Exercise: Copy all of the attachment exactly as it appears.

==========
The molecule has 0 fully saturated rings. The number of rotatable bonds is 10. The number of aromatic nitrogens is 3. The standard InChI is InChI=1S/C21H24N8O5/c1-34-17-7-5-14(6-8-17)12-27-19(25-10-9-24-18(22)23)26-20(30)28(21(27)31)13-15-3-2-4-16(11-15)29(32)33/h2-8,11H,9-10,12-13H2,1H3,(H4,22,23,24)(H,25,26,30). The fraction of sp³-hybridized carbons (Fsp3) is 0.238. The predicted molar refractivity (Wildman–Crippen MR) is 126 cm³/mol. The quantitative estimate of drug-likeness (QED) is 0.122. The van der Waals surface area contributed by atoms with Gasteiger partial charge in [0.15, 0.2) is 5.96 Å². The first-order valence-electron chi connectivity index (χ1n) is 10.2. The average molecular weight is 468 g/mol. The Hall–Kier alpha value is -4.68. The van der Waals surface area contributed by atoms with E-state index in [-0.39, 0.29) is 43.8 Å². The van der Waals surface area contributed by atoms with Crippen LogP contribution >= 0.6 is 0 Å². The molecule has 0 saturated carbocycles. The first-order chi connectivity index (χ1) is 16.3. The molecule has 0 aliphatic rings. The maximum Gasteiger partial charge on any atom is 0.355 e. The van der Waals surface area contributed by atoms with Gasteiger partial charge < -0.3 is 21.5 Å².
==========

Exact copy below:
The molecule has 0 fully saturated rings. The number of rotatable bonds is 10. The number of aromatic nitrogens is 3. The standard InChI is InChI=1S/C21H24N8O5/c1-34-17-7-5-14(6-8-17)12-27-19(25-10-9-24-18(22)23)26-20(30)28(21(27)31)13-15-3-2-4-16(11-15)29(32)33/h2-8,11H,9-10,12-13H2,1H3,(H4,22,23,24)(H,25,26,30). The fraction of sp³-hybridized carbons (Fsp3) is 0.238. The predicted molar refractivity (Wildman–Crippen MR) is 126 cm³/mol. The quantitative estimate of drug-likeness (QED) is 0.122. The van der Waals surface area contributed by atoms with Gasteiger partial charge in [0.15, 0.2) is 5.96 Å². The first-order valence-electron chi connectivity index (χ1n) is 10.2. The average molecular weight is 468 g/mol. The Hall–Kier alpha value is -4.68. The van der Waals surface area contributed by atoms with E-state index in [-0.39, 0.29) is 43.8 Å². The van der Waals surface area contributed by atoms with Crippen LogP contribution >= 0.6 is 0 Å². The molecule has 0 saturated carbocycles. The first-order chi connectivity index (χ1) is 16.3. The molecule has 0 aliphatic rings. The maximum Gasteiger partial charge on any atom is 0.355 e. The van der Waals surface area contributed by atoms with Gasteiger partial charge < -0.3 is 21.5 Å².